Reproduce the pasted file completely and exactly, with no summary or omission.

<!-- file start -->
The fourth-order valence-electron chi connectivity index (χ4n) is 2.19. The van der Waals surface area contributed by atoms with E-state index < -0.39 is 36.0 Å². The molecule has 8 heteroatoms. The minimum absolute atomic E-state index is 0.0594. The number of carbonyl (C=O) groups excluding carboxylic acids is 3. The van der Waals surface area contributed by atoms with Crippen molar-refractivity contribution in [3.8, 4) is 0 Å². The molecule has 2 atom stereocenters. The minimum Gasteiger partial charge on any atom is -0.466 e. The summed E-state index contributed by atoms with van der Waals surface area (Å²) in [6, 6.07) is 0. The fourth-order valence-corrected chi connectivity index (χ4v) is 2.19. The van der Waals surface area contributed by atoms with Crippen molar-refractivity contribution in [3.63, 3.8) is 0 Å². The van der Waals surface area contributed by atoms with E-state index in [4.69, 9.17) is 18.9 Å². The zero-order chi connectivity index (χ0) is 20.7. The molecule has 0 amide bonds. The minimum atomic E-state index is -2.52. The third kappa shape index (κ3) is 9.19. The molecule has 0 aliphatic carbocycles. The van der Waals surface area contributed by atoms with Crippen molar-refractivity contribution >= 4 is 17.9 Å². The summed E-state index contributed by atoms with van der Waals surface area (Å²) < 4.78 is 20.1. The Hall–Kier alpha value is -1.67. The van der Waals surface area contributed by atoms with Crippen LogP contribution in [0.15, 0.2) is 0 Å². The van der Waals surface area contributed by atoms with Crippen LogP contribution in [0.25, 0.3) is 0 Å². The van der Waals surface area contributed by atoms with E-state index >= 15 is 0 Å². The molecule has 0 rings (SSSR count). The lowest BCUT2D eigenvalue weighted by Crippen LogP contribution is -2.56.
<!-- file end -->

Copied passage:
The fourth-order valence-electron chi connectivity index (χ4n) is 2.19. The van der Waals surface area contributed by atoms with E-state index < -0.39 is 36.0 Å². The molecule has 8 heteroatoms. The minimum absolute atomic E-state index is 0.0594. The number of carbonyl (C=O) groups excluding carboxylic acids is 3. The van der Waals surface area contributed by atoms with Crippen molar-refractivity contribution in [3.8, 4) is 0 Å². The molecule has 2 atom stereocenters. The minimum Gasteiger partial charge on any atom is -0.466 e. The summed E-state index contributed by atoms with van der Waals surface area (Å²) in [6, 6.07) is 0. The fourth-order valence-corrected chi connectivity index (χ4v) is 2.19. The van der Waals surface area contributed by atoms with Crippen molar-refractivity contribution in [3.63, 3.8) is 0 Å². The van der Waals surface area contributed by atoms with E-state index in [4.69, 9.17) is 18.9 Å². The zero-order chi connectivity index (χ0) is 20.7. The molecule has 0 amide bonds. The minimum atomic E-state index is -2.52. The third kappa shape index (κ3) is 9.19. The molecule has 0 aliphatic carbocycles. The van der Waals surface area contributed by atoms with Crippen molar-refractivity contribution >= 4 is 17.9 Å². The summed E-state index contributed by atoms with van der Waals surface area (Å²) < 4.78 is 20.1. The Hall–Kier alpha value is -1.67. The van der Waals surface area contributed by atoms with Crippen LogP contribution in [0.15, 0.2) is 0 Å². The van der Waals surface area contributed by atoms with Crippen LogP contribution in [0.25, 0.3) is 0 Å². The van der Waals surface area contributed by atoms with E-state index >= 15 is 0 Å². The molecule has 0 rings (SSSR count). The lowest BCUT2D eigenvalue weighted by Crippen LogP contribution is -2.56.